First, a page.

Sintered diamond burs are a priority investment for professional gem carvers as they last about 10 times longer than coated diamond burs. They are made from a mix of high-quality diamond grit and metal bonding. They are a great option for shaping, grinding and carving glass, stone and some hard woods. These point-shaped sintered diamond burs feature precisely graded diamonds embedded in a metal matrix throughout the entire head to ensure consistent performance over a long lifetime.
Unlike electroplated diamond, which wears off the cutting surface over time, sintered diamond is permanently fused to the carbide substrate. This results in a much more durable and harder cutting tool. This makes sintered diamond a more efficient and cost-effective choice for grinding, polishing, sanding, etching and other precision cutting applications in the laboratory.
The tungsten carbide coating on each sintered diamond particle is extremely strong and will hold its shape well over time, even when used at high speeds. These high-performance diamond burs are also able to cut through the toughest materials, such as zirconia and cobalt chrome, without damaging the handpiece or creating excessive heat. These diamond burs are available in a wide range of shapes and sizes to suit various applications.
In addition to their excellent cutting efficiency, sintered diamonds have a number of other benefits over traditional diamond burs. For example, they are less expensive, and produce far less dust than conventional diamond burs. This reduces the amount of cleanup required and helps to maintain a cleaner work environment in the laboratory. In addition, since sintered diamond burs require less pressure to operate than coated or electroplated tools, they can extend the life of the handpiece by reducing the strain on the motor.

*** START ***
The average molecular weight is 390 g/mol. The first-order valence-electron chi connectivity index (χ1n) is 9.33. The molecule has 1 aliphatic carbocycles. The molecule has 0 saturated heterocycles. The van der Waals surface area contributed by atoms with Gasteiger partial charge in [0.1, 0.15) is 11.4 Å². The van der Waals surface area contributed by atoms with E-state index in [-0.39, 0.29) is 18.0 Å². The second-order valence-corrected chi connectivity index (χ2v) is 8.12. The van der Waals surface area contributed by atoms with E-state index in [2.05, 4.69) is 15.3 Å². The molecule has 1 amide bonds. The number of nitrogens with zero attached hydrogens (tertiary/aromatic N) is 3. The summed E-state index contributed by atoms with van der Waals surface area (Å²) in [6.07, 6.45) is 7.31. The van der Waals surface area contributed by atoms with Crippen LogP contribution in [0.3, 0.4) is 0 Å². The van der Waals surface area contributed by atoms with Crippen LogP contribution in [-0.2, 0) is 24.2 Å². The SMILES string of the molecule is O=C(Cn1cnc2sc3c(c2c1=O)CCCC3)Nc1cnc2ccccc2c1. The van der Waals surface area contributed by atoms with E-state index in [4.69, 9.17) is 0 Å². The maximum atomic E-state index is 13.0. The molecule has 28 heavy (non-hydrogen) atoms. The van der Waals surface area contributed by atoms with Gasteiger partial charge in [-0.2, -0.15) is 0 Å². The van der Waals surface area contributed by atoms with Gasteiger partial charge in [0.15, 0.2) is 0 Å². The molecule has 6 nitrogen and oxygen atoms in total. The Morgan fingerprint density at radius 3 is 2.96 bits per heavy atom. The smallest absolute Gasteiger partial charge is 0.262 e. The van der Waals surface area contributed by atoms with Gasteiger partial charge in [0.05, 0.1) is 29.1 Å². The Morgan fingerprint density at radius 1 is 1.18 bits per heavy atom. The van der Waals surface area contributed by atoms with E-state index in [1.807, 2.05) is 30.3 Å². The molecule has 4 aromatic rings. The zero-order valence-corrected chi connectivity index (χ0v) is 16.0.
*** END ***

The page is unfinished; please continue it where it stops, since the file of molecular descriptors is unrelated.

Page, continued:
Although CVD-coated diamonds have been proven to be machinable on zirconia and cobalt chrome, it is not known how they will perform with other types of material such as stainless steel or metal alloys. The purpose of this study is to evaluate the machinability of these helically bladed dental burs on both a zirconia and a metal alloy specimen, at a rotational speed similar to that of modern high-speed air rotor handpieces.
Using this information, future research can be focused on the comparison of the machining ability of CVD-coated diamonds with those of uncoated dental burs in a variety of different materials. It is also necessary to perform a more comprehensive evaluation of the effect of different brands and types of zirconia and metal alloys on the machinability of CVD-coated diamond tools. This would be a significant step toward determining which burs should be recommended for use on each type of zirconia or metal alloy, and which should be reserved for experimental work only. The results of this study could have a profound impact on the way in which prosthetic prepartions are performed. This could lead to shorter overall patient treatment time under anesthesia and reduced costs for the dental industry as a whole. This could also help to alleviate the concerns of many patients about the length of time spent under anesthesia for dental procedures.